Pheasant Island is a little island near the French-Spanish border. It was here in this island that representatives from France and Spain met to sign the Treaty of the Pyrenees, which would officially end the Thirty Years War in 1659 and draw the official border between Spain and France.
The natural border they chose was the Bidasoa river and in its middle was the official French-Spanish border. The only problem was that there was a 1.6-acre in that river and it’s called Pheasant Island. Instead of splitting the little plot of land into two, the Treaty of Pyrenees arranged that Pheasant Island would be a condominium.
Pheasant Island is a condominium, but not as a condominium as you may know it today.
A condominium, as defined in the treaty, is a territory over which multiple nations exercise equal dominion and sovereignty without dividing it into different territories. That means both Spain and France have jurisdiction over Pheasant Island and they are able to exercise this dominion by changing the island’s sovereignty every six months.
In an amusing statement by the New York Times, “it’s like the ball in an extremely slow game of ping-pong between France and Spain.”
Back before the treaty was signed, Pheasant Island didn’t have a clear status. It was instead a neutral venue wherein French and Spanish monarchs would meet. Therefore, Pheasant Island has seen its fair share of important historical events, particularly when it came to monarchs meeting their future wives.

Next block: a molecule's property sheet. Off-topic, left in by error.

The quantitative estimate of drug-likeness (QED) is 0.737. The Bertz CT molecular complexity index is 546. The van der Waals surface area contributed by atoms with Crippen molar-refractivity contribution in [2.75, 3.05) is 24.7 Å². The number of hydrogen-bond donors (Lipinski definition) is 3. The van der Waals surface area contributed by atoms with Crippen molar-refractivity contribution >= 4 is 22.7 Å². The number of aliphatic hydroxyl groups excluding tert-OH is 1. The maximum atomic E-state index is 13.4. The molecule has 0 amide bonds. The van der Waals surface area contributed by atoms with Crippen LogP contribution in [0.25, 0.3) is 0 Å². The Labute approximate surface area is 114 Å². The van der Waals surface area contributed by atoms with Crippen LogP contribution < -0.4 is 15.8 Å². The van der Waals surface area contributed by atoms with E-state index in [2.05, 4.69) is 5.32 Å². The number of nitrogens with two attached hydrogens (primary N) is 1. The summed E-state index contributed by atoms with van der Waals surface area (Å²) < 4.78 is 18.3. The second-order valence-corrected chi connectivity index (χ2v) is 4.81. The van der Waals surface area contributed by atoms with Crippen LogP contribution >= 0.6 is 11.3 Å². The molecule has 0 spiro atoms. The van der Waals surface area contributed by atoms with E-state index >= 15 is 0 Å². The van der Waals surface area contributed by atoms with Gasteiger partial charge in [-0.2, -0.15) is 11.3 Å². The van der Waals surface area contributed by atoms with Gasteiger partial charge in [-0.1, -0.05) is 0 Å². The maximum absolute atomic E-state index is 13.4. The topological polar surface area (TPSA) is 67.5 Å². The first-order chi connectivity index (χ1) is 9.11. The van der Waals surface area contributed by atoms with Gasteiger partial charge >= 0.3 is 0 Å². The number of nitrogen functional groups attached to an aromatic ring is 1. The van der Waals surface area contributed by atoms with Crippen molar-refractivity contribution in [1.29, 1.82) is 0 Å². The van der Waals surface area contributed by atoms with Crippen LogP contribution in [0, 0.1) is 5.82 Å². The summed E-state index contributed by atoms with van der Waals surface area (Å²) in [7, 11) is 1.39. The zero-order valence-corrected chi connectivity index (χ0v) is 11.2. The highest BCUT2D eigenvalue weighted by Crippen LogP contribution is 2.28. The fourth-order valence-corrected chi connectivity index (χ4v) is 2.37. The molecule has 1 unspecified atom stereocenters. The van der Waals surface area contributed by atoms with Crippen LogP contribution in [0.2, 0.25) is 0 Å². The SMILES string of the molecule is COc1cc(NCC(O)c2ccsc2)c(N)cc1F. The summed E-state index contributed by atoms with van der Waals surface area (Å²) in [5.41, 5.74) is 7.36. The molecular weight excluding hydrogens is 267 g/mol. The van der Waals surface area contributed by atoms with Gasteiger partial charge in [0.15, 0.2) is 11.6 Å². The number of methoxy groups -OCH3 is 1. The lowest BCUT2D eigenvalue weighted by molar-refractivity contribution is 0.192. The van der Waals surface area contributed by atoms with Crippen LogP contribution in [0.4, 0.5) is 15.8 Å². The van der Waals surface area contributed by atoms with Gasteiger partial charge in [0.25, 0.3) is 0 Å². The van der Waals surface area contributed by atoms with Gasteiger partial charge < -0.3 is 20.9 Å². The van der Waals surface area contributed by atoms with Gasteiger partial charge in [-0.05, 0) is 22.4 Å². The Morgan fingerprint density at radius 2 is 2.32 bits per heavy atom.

Pheasant Island is the neutral ground where Spanish and French monarchs would meet.
In 1615, French King Louis XIII met his Spanish bride, Anna of Austria in Pheasant Island, at the same time her brother Philip IV first met his future wife, King Louis XIII’s sister, Elisabeth of France.
Later on in 1659, Louis XIII’s son, Louis XIV would meet his future wife, Theresa of Spain, on Pheasant Island as well. Other bridal exchanges include Marie Louise d’Orleans being handed over to Charles II of Spain in 1679, and Mariana Victoria of Spain being handed over to Louis XV in 1721, though the marriage never went ahead.
A painting depicting the meeting between French King Louis XIII and Philip IV and their respective future brides on Pheasant Island.
Today, no one is allowed to visit Pheasant Island, though tourists and curious folks alike may visit the nearby towns of Irun on the Spanish side and Hendaye on the French side.
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